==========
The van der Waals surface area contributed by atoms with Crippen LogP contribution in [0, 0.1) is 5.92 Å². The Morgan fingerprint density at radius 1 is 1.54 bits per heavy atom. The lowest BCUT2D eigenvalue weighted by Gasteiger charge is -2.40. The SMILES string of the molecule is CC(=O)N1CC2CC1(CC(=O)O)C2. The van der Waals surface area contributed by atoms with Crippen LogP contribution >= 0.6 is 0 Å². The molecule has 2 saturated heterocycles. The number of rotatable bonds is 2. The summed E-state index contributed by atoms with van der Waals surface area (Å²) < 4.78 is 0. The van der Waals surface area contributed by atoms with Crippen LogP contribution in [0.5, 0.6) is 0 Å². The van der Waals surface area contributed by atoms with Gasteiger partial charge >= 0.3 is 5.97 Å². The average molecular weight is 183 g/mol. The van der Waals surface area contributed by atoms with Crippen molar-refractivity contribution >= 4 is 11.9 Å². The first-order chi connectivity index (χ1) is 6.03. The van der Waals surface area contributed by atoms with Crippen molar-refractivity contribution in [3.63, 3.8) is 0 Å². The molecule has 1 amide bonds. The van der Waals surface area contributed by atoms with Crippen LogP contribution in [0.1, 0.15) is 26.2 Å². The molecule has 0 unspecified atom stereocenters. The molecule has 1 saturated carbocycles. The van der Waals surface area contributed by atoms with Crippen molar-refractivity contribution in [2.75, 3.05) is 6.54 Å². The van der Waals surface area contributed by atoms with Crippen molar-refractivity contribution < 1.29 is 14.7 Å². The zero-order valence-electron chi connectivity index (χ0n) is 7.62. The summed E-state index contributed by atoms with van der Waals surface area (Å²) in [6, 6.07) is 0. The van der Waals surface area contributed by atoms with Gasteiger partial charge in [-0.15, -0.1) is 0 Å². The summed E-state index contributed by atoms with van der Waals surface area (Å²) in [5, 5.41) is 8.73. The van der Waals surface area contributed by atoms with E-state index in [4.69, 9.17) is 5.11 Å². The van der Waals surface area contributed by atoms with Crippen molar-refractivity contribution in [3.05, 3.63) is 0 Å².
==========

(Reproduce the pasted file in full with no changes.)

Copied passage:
The van der Waals surface area contributed by atoms with Crippen LogP contribution in [0, 0.1) is 5.92 Å². The Morgan fingerprint density at radius 1 is 1.54 bits per heavy atom. The lowest BCUT2D eigenvalue weighted by Gasteiger charge is -2.40. The SMILES string of the molecule is CC(=O)N1CC2CC1(CC(=O)O)C2. The van der Waals surface area contributed by atoms with Crippen LogP contribution >= 0.6 is 0 Å². The molecule has 2 saturated heterocycles. The number of rotatable bonds is 2. The summed E-state index contributed by atoms with van der Waals surface area (Å²) < 4.78 is 0. The van der Waals surface area contributed by atoms with Crippen LogP contribution in [0.5, 0.6) is 0 Å². The van der Waals surface area contributed by atoms with Gasteiger partial charge >= 0.3 is 5.97 Å². The average molecular weight is 183 g/mol. The van der Waals surface area contributed by atoms with Crippen molar-refractivity contribution >= 4 is 11.9 Å². The first-order chi connectivity index (χ1) is 6.03. The van der Waals surface area contributed by atoms with Crippen molar-refractivity contribution in [3.63, 3.8) is 0 Å². The molecule has 1 amide bonds. The van der Waals surface area contributed by atoms with Crippen LogP contribution in [0.1, 0.15) is 26.2 Å². The molecule has 0 unspecified atom stereocenters. The molecule has 1 saturated carbocycles. The van der Waals surface area contributed by atoms with Crippen molar-refractivity contribution in [2.75, 3.05) is 6.54 Å². The van der Waals surface area contributed by atoms with Crippen molar-refractivity contribution < 1.29 is 14.7 Å². The zero-order valence-electron chi connectivity index (χ0n) is 7.62. The summed E-state index contributed by atoms with van der Waals surface area (Å²) in [6, 6.07) is 0. The van der Waals surface area contributed by atoms with Gasteiger partial charge in [-0.15, -0.1) is 0 Å². The summed E-state index contributed by atoms with van der Waals surface area (Å²) in [5, 5.41) is 8.73. The van der Waals surface area contributed by atoms with E-state index in [4.69, 9.17) is 5.11 Å². The van der Waals surface area contributed by atoms with Crippen molar-refractivity contribution in [3.05, 3.63) is 0 Å².